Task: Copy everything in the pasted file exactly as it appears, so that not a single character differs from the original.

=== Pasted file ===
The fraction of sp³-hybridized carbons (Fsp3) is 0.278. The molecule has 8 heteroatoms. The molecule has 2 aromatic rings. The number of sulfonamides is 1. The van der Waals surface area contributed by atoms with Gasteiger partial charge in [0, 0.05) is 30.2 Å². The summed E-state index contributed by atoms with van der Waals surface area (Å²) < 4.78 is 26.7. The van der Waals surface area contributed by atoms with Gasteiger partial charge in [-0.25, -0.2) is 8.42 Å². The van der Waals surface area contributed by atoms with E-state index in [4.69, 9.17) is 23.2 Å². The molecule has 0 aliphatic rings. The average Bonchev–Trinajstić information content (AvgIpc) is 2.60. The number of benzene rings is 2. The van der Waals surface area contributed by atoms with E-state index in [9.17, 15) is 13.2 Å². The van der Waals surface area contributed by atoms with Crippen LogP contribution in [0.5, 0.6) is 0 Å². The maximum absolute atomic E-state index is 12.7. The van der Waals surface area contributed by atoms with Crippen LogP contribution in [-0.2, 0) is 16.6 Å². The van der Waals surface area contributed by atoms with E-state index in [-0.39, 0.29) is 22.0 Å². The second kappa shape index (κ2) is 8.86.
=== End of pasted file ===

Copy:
The fraction of sp³-hybridized carbons (Fsp3) is 0.278. The molecule has 8 heteroatoms. The molecule has 2 aromatic rings. The number of sulfonamides is 1. The van der Waals surface area contributed by atoms with Gasteiger partial charge in [0, 0.05) is 30.2 Å². The summed E-state index contributed by atoms with van der Waals surface area (Å²) < 4.78 is 26.7. The van der Waals surface area contributed by atoms with Gasteiger partial charge in [-0.25, -0.2) is 8.42 Å². The van der Waals surface area contributed by atoms with E-state index in [4.69, 9.17) is 23.2 Å². The molecule has 0 aliphatic rings. The average Bonchev–Trinajstić information content (AvgIpc) is 2.60. The number of benzene rings is 2. The van der Waals surface area contributed by atoms with E-state index in [9.17, 15) is 13.2 Å². The van der Waals surface area contributed by atoms with Crippen LogP contribution in [0.5, 0.6) is 0 Å². The maximum absolute atomic E-state index is 12.7. The van der Waals surface area contributed by atoms with Crippen LogP contribution in [-0.2, 0) is 16.6 Å². The van der Waals surface area contributed by atoms with E-state index in [-0.39, 0.29) is 22.0 Å². The second kappa shape index (κ2) is 8.86.